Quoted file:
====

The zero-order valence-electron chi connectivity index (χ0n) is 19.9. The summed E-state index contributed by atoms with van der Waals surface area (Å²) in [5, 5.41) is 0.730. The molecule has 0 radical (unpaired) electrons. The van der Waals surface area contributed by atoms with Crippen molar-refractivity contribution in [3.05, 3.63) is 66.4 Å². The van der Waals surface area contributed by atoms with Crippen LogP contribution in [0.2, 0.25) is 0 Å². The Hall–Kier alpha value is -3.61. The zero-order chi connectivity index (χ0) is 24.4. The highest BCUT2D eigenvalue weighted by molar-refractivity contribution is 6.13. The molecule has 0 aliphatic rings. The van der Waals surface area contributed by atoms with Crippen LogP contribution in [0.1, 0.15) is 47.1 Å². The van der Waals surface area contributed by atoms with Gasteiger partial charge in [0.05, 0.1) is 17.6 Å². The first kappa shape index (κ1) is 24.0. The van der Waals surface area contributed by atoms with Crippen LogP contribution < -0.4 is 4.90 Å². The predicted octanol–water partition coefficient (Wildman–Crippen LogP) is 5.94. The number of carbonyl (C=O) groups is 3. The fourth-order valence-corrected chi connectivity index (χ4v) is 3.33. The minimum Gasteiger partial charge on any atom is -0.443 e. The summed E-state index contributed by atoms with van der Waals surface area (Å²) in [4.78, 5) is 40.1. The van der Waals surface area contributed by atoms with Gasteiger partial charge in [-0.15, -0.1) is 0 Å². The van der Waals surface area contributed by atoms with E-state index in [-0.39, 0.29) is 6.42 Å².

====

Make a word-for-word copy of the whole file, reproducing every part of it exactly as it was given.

The zero-order valence-electron chi connectivity index (χ0n) is 19.9. The summed E-state index contributed by atoms with van der Waals surface area (Å²) in [5, 5.41) is 0.730. The molecule has 0 radical (unpaired) electrons. The van der Waals surface area contributed by atoms with Crippen molar-refractivity contribution in [3.05, 3.63) is 66.4 Å². The van der Waals surface area contributed by atoms with Crippen LogP contribution in [0.2, 0.25) is 0 Å². The Hall–Kier alpha value is -3.61. The zero-order chi connectivity index (χ0) is 24.4. The highest BCUT2D eigenvalue weighted by molar-refractivity contribution is 6.13. The molecule has 0 aliphatic rings. The van der Waals surface area contributed by atoms with Crippen LogP contribution in [0.1, 0.15) is 47.1 Å². The van der Waals surface area contributed by atoms with Gasteiger partial charge in [0.05, 0.1) is 17.6 Å². The first kappa shape index (κ1) is 24.0. The van der Waals surface area contributed by atoms with Crippen LogP contribution < -0.4 is 4.90 Å². The predicted octanol–water partition coefficient (Wildman–Crippen LogP) is 5.94. The number of carbonyl (C=O) groups is 3. The fourth-order valence-corrected chi connectivity index (χ4v) is 3.33. The minimum Gasteiger partial charge on any atom is -0.443 e. The summed E-state index contributed by atoms with van der Waals surface area (Å²) in [4.78, 5) is 40.1. The van der Waals surface area contributed by atoms with Gasteiger partial charge in [-0.15, -0.1) is 0 Å². The van der Waals surface area contributed by atoms with E-state index in [-0.39, 0.29) is 6.42 Å².